The day of your wedding, you're full of emotions: excited, nervous, and possibly stressed. Jordan and I loved having a chance to see each other before the ceremony because it helped us calm down and be less stressed. Jordan's a huge introvert and was nervous about being in front of all those people. Having the chance to see me calmed him down.

    I think there's a lot of emphasis put on the groom not seeing the bride before she walks down the aisle, but all that did, at least for Jordan and I, was make us more stressed out.

    Besides the stress factor, seeing each other before the ceremony is a great idea if only for the simple fact of photography logistics. 

    Jordan and I had our "first look" moment, and then we went into the sanctuary and took portraits. By this time, the bridal party was ready to go as well as immediate family, and we were able to get all the formal pictures in before the ceremony started. 

    That way, after the ceremony, we didn't have to tell people to stay around or force people out of the sanctuary so we could take pictures. I'd planned for a bit of time between the ceremony and reception, and we used that time to take fun pictures outside, which we wouldn't have had time for if we were taking portraits inside. We actually ended up driving to a wheat field about 10 minutes away and taking pictures in someone's backyard. 

    I know you can split it up and take all the bridesmaid pictures and the groomsmen pictures without having the bride and groom actually see each other, but something I thought was fun (that I hadn't considered before) was watching the guys get their pictures taken and just having everyone hang out together before the ceremony. (It probably helped that mostly everyone in the bridal party knew each other.)

    In the end, like I said, it's a personal preference. Neither is right or wrong. But I definitely think the "first look" is something to consider. The day is full of excitement and nerves, and it was fun to have a chance to see Jordan earlier in the day. It calmed both our nerves and put less emphasis on seeing each other right at that moment.

    Because that moment is always going to be special no matter what.

    What's your preference? Would you do a "first look" or wait?

    Book Review: The Forgotten Garden by Kate Morton


    I first heard of the author Kate Morton when I was collecting recommendations for my summer reading list. The reason I like having a reading list going is so that when I finish a book, I don't have to sit around wondering what book to pick up next. When I have a reading list already in place, I feel like hitting a Staples button. That was easy.

    Recently I finished part one of George R.R. Martin's A Dance with Dragons, which is the fifth book in the series A Song of Ice and Fire (better known as Game of Thrones for those of you who watch the HBO series). Those books routinely take me a solid month to finish, but they are absolutely fantastic and worth the time. But that's beside the point of today's post. 

    Kate Morton's The House at Riverton was the book recommended for my summer reading list, but when I went to the library (yes, people still go to libraries) I was only able to find Morton's The Forgotten Garden.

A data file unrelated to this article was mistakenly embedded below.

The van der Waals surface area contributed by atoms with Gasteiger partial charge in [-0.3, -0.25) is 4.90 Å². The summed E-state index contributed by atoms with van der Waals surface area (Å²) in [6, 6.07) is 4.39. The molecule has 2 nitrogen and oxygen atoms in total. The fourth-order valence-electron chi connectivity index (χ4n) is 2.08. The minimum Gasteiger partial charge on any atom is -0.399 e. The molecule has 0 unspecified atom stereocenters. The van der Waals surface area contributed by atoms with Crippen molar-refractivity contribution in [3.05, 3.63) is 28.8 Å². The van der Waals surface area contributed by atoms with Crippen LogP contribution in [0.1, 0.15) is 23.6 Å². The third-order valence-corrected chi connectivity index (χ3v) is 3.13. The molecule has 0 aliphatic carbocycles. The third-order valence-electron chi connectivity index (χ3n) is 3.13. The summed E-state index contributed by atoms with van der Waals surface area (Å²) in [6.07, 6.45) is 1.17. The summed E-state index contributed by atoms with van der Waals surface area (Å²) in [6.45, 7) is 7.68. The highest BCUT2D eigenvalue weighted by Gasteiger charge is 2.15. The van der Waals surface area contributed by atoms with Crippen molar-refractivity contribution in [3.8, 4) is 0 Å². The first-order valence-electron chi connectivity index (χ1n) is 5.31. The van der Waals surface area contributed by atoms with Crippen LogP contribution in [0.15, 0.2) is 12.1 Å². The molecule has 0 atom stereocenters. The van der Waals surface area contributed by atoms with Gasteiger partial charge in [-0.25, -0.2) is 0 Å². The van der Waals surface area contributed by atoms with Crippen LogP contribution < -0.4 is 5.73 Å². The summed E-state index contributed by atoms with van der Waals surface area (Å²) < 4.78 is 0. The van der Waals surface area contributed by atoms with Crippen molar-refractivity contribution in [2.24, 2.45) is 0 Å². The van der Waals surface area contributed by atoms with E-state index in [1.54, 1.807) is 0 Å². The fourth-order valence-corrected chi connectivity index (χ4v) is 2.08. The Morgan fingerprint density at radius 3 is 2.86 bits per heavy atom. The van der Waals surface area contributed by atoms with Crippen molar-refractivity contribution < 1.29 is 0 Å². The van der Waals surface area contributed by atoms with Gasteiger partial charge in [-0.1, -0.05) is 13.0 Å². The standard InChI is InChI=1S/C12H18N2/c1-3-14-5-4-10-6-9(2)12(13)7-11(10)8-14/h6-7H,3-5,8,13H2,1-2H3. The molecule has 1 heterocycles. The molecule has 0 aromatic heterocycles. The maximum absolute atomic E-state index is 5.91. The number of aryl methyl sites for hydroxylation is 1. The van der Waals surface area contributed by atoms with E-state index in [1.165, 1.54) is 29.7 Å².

I was not to be disappointed. Garden was excellent, and I will be reading more of Kate Morton in the future. 

    The Forgotten Garden has no one main character but rather spans three time periods of over a century as we follow three women on a search to unravel the mystery of their past. Eliza, Nell, and Cassandra are the principal players, though Morton inserts narration from secondary characters as well.

    What I loved most about this book was the mystery aspect. At the beginning of the novel, we find a young child abandoned on a ship headed for Australia. Upon arrival, the child is adopted by a sailor and his wife. On her twenty-first birthday the secret of her unknown origins is revealed, and she sets out on the quest to discover her past, only to end up unraveling a mystery that goes back generations. 

    Each chapter is set in one of three periods: 1905-1913, 1975-6, and 2005. In each we follow Nell or one of her family members. 

    The story is brilliantly told, beautifully described, and kept me guessing the whole way through. I love a book that makes me put the pieces together on my own while only revealing small hints one at a time.  As a general rule I'm not very good at putting pieces together; I'm always the last to guess whodunit. So I realize some of you might read this book and think I'm crazy for not figuring out the mystery, but for me the creative plot twists were what made this book so much fun. 

    It was one of those books that kept me reading into the night. I raced to the end so I could reveal the plot, but at the same time I was sad to say goodbye to the characters (who have awesome names, by the way).

    There were a few issues I had with the plot, but considering how much I enjoyed the whole, my criticism is too minor to be mentioned here.

    I highly recommend The Forgotten Garden to anyone who loves historical fiction with mystery and a touch of romance. It was a quick read, the perfect follow-up to a thick George R.R. Martin saga.

    Summer reading list for the win! Now to choose what to read next. Check out my list here.